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"There are two ways to think. The first is to trust to your ancestors, your religious leaders, or your charismatic professors. The second is to question, to challenge, to explore history for meanings, and to analyze issues. This latter is called Critical Thinking, and it is this that is the mission of my web site. "

Dr. Laina Farhat-Holzman  

June 2014

Village Justice in India Doesn?t Belong in a Modern Country.

We hear all the time that India is the world?s largest democracy. Certainly by demographics, this is so, but by quality, they are not good enough. However, the good news is that India?s underbelly is no longer hidden; world press has caught up, and decent Middle Class urban Indians are outraged.

India continues to have too many published cases of gang rape and abuse of women. It is good that these are now in the open, but how many thousands more cases never make it to the light of day?

On January 24, police reported that a 20-yeat-old woman was gang-raped on the orders of a village council because she fell in love with a man from a different ethnic group. The AP report said that 12 suspects and the head of the council have been arrested for this attack. The woman told police that she lost count of how many men raped her (reported from her hospital bed).

It is heartening that this has not only been reported, but reported by the police themselves (not always so in the past). TV news reports have also weighed in. The woman is a member of an ethnic tribal group and the man is a Muslim from a neighboring village. The young man came to her village to propose marriage, but the villagers were not having it. They tied both to a tree while they decided their fate. The young man had the money to pay a fine and was released. The girl had no money, so the village sentenced her to gang rape, a sentence they carried out.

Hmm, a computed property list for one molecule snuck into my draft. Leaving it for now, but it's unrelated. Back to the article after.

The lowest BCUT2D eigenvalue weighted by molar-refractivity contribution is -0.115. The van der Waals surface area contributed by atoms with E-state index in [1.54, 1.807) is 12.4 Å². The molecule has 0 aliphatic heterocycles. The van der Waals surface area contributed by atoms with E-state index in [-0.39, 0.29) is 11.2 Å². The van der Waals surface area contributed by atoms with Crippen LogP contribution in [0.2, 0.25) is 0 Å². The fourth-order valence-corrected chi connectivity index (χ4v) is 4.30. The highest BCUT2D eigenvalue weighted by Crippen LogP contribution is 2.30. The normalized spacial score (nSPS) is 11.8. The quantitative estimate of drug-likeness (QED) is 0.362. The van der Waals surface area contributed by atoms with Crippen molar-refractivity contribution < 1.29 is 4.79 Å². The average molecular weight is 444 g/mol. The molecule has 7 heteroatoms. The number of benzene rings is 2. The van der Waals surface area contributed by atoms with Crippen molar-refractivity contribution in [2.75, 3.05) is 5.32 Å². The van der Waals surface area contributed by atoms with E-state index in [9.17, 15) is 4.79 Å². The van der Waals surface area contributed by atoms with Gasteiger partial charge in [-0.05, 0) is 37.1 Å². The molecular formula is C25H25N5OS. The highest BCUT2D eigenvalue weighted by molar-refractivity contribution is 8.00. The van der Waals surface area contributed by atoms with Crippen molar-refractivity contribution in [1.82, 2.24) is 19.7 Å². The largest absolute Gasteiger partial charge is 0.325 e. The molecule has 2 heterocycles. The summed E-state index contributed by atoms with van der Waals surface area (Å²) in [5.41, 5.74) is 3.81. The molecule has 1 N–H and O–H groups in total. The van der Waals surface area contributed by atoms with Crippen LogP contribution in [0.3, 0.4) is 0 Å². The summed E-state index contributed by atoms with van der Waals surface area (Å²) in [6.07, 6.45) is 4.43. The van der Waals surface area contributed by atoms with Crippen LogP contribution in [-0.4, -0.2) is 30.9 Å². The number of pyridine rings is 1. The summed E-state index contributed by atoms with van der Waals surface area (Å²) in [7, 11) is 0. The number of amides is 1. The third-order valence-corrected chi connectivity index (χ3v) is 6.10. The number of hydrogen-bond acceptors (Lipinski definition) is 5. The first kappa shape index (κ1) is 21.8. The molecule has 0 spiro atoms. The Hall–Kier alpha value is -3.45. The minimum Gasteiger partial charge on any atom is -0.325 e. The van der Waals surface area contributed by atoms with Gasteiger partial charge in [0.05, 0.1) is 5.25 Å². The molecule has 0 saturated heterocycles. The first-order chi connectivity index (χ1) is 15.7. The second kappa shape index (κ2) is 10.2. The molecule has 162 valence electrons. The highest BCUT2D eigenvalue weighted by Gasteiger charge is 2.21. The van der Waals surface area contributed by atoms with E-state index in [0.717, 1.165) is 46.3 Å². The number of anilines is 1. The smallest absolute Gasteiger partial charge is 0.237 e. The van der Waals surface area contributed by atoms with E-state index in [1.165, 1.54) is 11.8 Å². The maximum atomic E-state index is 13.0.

It is bad enough when gang rapists are just street thugs, as was the case of the medical student whose gang rape ended in her death. It is bad enough to have young brides burned and murdered by their in-laws because they want a new bride and new dowry. Acid attacks by rejected suitors is another too frequent horror. A teenage girl in a Calcutta suburb was gang-raped for two days in a row and set on fire when she refused to withdraw a police complaint. She died. Earlier in January, a Danish tourist was gang-raped in New Delhi by a gang when she stopped to ask for directions to her hotel. This is monstrous, but for rape to be used as a judicial punishment goes beyond all horrors.

Village councils are the rule in rural India, especially among tribal societies (non-Hindu). They have a horrible record for abuse of women, and the National Federation of Indian Women said that such councils destroy women?s rights. The problem is that Indian law gives women rights, but the culture does not. The West Bengal government where most of these village councils flourish should start prosecuting them.

The burgeoning middle class has much to be angry about. India is developing very unevenly---by leaps and bounds in training a superb engineering and entrepreneurial class---but lagging in such basic amenities as clean water, sewage disposal, decent public schools, and modernization of the dilapidated infrastructure. The sight of bodies jammed into antiquated trains (with a poor record of safety) and even worse, to see the millions who flock for a religious observance of bathing in the Ganges River (a river so polluted it can be smelled from miles away) are sights that shock modern people. The new prime minister, Mr. Modi, promises to clean it up. Lots of luck.

Income inequality we hear so much about in the US is far more blatant in India. Although caste is illegal today, it is still alive in behavior. Domestic help and common labor are so cheap that people treat scorn and abuse them. Indian diplomats (like some from the Muslim world) bring their servants with them and treat them as if they were in their homeland. The recent arrest of an Indian consular official in New York was met with outrage by the Indian press, but there was no outrage over how her servant had been treated.

I hope Narendra Modi can do more than just talk.

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Dr. Laina Farhat-Holzman is a historian, lecturer, and author of God's Law or Man's Law. You may contact her at Lfarhat102@aol.com or www.globalthink.net.